Wednesday, January 27, 2016

Paying Attention

A funny story circulated recently about Sir Arthur Conan Doyle, creator of the fictional detective Sherlock Holmes. Doyle evidently told of a time when he hailed a taxi in Paris. Before he could utter a word, the driver turned to him and asked, “Where can I take you, Mr. Doyle?”
Doyle was flabbergasted. He asked the driver if he had ever seen him before.
“No, sir,” the driver responded, “I have never seen you before.” Then he explained: “This morning’s paper had a story about you being on vacation in Marseilles. This is the taxi stand where people who return from Marseilles always arrive. Your skin color tells me you have been on vacation. The ink spot on your right index finger suggests to me that you are a writer. Your clothing is very English, and not French. Adding up all those pieces of information, I deduced that you are Sir Arthur Conan Doyle.”
“This is truly amazing!” the writer exclaimed. “You are a real-life counterpart to my fictional creation, Sherlock Holmes!”
“There is one other thing,” the driver said.
“What is that?”
“Your name is on the front of your suitcase.”
Perhaps the driver was no master detective, but he was observant. He paid attention, and paying attention is an important part of living fully -- if we pay attention to the right things.
Speaker Alan Loy McGinnis tells of a New York City sculptor named Louise. She lived in one of the most dilapidated neighborhoods of the city. But, by paying attention to her surroundings, she found endless beauty and inspiration. She marveled at the elegance in the varying patterns of the sun and the moon reflected on tenement windows. In an object as ordinary as a chair she could see something extraordinary. “The chair isn’t so hot,” she once pointed out, “but look at its shadow.” By paying attention, she was able to see what others might miss.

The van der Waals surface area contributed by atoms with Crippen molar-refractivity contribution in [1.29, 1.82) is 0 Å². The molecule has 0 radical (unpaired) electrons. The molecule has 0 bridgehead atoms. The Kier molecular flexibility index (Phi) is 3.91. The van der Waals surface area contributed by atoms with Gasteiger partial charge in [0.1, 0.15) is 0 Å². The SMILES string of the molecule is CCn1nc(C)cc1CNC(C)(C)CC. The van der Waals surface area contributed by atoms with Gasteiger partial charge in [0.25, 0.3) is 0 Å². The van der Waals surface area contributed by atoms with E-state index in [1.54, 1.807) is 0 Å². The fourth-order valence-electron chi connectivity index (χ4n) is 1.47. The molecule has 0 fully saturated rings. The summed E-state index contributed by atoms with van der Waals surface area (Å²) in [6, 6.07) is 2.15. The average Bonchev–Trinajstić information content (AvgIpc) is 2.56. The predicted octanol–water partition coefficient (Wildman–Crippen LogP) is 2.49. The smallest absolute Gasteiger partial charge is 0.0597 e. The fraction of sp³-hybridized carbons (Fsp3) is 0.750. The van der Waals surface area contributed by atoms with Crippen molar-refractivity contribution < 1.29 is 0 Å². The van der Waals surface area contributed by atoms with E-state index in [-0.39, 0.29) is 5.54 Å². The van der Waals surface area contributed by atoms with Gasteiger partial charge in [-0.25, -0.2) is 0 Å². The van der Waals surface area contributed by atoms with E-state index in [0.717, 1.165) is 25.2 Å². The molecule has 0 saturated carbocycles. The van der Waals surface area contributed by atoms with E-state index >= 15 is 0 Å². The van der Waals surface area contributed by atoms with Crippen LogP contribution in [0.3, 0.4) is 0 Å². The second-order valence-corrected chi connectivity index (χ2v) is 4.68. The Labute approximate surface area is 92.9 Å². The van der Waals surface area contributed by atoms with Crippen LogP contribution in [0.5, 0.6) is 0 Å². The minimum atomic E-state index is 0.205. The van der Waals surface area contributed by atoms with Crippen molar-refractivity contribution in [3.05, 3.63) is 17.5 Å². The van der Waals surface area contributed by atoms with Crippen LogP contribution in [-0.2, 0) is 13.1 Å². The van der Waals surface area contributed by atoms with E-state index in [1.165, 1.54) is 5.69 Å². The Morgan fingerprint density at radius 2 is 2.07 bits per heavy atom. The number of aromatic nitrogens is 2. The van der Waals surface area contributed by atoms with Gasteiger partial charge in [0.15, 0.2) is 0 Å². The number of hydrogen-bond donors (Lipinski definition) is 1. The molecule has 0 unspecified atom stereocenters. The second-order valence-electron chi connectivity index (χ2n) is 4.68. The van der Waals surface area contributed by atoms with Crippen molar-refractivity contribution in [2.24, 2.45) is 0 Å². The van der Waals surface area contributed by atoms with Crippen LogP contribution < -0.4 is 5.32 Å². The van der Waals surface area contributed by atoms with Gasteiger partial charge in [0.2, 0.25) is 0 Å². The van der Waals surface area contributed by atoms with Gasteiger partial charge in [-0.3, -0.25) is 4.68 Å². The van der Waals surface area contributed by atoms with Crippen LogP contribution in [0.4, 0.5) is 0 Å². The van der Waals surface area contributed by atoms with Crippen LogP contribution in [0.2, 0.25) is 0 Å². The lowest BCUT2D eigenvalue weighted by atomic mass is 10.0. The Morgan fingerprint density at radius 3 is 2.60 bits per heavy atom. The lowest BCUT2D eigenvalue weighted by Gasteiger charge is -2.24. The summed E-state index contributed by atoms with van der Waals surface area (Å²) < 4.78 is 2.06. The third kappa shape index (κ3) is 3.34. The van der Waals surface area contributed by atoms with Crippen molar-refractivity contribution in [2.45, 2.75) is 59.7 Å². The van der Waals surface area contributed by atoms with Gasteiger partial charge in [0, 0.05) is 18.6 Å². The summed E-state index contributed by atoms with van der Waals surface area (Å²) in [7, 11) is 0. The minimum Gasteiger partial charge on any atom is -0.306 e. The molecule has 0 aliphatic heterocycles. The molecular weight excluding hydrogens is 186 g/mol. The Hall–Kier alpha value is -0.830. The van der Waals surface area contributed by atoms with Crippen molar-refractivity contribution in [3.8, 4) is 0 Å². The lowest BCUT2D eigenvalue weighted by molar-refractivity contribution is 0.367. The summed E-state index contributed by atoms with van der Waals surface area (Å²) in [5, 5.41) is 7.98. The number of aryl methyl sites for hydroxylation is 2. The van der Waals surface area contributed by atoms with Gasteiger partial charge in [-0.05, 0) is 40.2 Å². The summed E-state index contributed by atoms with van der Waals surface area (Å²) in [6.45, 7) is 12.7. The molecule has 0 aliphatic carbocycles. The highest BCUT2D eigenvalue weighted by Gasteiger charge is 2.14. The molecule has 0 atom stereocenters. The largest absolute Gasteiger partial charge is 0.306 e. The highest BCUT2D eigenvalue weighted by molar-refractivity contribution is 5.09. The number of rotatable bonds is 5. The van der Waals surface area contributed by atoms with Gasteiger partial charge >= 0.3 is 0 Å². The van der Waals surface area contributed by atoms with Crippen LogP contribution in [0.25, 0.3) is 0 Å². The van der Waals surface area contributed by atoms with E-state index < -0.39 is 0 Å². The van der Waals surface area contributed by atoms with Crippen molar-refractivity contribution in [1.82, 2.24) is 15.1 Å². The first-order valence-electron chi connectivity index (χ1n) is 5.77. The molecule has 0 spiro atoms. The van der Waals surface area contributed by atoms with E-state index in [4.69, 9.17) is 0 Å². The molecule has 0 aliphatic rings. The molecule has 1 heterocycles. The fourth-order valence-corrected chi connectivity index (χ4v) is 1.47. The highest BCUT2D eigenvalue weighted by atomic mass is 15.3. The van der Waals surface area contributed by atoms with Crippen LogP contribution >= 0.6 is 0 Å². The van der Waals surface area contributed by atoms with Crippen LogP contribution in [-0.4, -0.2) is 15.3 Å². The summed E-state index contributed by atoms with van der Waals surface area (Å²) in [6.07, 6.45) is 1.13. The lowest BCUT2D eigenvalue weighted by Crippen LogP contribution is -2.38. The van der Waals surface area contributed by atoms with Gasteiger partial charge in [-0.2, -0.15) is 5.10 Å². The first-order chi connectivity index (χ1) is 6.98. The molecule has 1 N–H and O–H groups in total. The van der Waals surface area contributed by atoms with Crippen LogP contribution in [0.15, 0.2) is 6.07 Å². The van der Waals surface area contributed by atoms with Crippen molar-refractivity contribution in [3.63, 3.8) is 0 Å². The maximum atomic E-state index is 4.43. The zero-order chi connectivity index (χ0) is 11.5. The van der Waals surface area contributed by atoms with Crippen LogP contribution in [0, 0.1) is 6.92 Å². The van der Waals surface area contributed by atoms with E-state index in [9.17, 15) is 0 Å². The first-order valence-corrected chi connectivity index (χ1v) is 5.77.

Paying attention to the moments and to ordinary things of life, as much as possible, is a way to happiness. Like BrenĂ© Brown says, “I don't have to chase extraordinary moments to find happiness - it's right in front of me if I'm paying attention and practicing gratitude.” What do you think you might actually see and appreciate if you were to look carefully?
  • I think I might see things or people in a new way. Too often I look straight through them and take them for granted.
  • I think that, if I were to pay closer attention, I may better notice the abundance in my life instead of wishing for what I don’t have.
  • If I look carefully, I think I just might see how beautiful and exquisite my life really is instead of thinking someone else has it better.
I don’t have to chase extraordinary moments to find happiness. I may only have to pay attention to the right things and happiness will find me.
-- Steve Goodier